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Our Cooking Climate

IT’S OFTEN THE YOUNGEST minds that have the most creative and innovative ideas when it comes to tackling the big issues. Darwin City Council has tapped in to some of these young minds in its Climate Change Challenge 2019. 

The competition, facilitated through Engage Darwin, asked middle and high schoolers what they felt was the most significant effect climate change could have in Darwin, and what could be done to mitigate the risk.

For 14-year-old Julianne Gabor, the most devastating impact of climate change for Darwin would be a mass exodus of people, pushed out by rising temperatures.

“You can’t have a city without people,” she says.

“People care for the environment and people build the roots of Darwin. One of the reasons people leave Darwin is because of the hot climate and the humidity, and if that gets worse, it will drive more people away.”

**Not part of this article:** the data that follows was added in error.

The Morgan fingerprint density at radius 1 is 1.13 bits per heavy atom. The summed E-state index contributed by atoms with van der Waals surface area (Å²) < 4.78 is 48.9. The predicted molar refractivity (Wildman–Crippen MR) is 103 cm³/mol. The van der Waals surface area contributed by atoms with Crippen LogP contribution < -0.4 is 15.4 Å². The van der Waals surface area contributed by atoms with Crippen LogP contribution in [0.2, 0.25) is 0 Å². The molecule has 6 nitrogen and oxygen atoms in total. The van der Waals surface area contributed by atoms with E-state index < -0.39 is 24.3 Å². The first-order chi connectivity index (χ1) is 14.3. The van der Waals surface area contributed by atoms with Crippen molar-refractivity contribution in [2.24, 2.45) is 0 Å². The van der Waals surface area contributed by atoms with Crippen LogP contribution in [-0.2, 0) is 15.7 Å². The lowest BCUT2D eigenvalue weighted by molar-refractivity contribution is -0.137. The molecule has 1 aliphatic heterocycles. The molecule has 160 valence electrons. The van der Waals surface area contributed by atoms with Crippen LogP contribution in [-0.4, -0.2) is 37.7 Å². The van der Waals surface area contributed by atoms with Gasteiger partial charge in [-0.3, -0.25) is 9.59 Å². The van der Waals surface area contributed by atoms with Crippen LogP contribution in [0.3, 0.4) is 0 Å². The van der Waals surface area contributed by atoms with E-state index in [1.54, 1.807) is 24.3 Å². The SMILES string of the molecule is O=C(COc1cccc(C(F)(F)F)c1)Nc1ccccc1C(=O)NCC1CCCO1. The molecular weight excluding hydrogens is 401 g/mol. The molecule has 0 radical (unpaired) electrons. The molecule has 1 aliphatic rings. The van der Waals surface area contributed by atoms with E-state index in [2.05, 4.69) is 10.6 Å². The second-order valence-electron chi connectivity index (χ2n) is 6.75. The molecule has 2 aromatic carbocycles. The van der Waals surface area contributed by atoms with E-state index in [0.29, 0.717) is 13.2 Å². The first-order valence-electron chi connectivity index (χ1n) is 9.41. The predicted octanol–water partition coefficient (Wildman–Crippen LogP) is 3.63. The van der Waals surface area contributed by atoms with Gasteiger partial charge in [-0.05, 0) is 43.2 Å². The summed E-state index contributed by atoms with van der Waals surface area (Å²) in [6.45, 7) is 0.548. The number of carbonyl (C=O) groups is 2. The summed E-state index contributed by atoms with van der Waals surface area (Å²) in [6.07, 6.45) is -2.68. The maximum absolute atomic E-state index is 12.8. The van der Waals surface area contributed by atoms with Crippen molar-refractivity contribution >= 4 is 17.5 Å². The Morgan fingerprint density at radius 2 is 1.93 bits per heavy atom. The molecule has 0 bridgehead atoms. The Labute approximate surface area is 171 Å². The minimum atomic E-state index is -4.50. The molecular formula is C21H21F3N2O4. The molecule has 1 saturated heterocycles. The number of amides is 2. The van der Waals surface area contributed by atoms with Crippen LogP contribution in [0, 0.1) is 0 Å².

Julianne believes the best way to tackle the issue is through education. 

“I don’t think climate change is talked about enough – I’ve thought about it in the past but barely hear it talked about in a school environment. I think schools – and any type of education platform – should be pushing students and young adults to take a stand on this growing issue.”

While there are prizes up for grabs for the best works and most creative and innovative ideas, it was a chance to have her voice heard that motivated Julianne to participate.

“I saw it as a great opportunity to have say because climate change is a growing issue around the world, and I thought it was interesting to think about what would happen to Darwin.

“I really hope [the Council] try and tie in some of the ideas because I think all the students across Darwin would have great ideas, and the opinions of students really matter. We’re the next generation and if we don’t change, we’ll live in a world that’s too polluted to breathe in.” 

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